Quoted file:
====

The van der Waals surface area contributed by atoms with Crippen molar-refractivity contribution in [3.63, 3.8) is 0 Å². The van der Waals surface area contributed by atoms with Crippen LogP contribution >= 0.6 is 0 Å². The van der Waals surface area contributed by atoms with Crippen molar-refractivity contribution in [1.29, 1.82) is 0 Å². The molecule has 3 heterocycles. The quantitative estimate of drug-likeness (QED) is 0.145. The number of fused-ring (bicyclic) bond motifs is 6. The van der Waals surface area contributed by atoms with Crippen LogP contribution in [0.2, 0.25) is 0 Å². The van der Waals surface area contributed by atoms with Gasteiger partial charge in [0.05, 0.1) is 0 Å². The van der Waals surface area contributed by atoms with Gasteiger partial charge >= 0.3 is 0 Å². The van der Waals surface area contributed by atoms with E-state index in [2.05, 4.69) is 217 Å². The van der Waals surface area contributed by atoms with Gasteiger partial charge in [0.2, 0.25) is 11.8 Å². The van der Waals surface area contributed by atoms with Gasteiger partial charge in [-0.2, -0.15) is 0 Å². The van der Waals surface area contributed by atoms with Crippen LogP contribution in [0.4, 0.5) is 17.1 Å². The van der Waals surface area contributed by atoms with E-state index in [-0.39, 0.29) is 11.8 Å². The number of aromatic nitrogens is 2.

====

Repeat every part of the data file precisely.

The van der Waals surface area contributed by atoms with Crippen molar-refractivity contribution in [3.63, 3.8) is 0 Å². The van der Waals surface area contributed by atoms with Crippen LogP contribution >= 0.6 is 0 Å². The van der Waals surface area contributed by atoms with Crippen molar-refractivity contribution in [1.29, 1.82) is 0 Å². The molecule has 3 heterocycles. The quantitative estimate of drug-likeness (QED) is 0.145. The number of fused-ring (bicyclic) bond motifs is 6. The van der Waals surface area contributed by atoms with Crippen LogP contribution in [0.2, 0.25) is 0 Å². The van der Waals surface area contributed by atoms with Gasteiger partial charge in [0.05, 0.1) is 0 Å². The van der Waals surface area contributed by atoms with Gasteiger partial charge >= 0.3 is 0 Å². The van der Waals surface area contributed by atoms with E-state index in [2.05, 4.69) is 217 Å². The van der Waals surface area contributed by atoms with Gasteiger partial charge in [0.2, 0.25) is 11.8 Å². The van der Waals surface area contributed by atoms with Gasteiger partial charge in [-0.2, -0.15) is 0 Å². The van der Waals surface area contributed by atoms with Crippen LogP contribution in [0.4, 0.5) is 17.1 Å². The van der Waals surface area contributed by atoms with E-state index in [-0.39, 0.29) is 11.8 Å². The number of aromatic nitrogens is 2.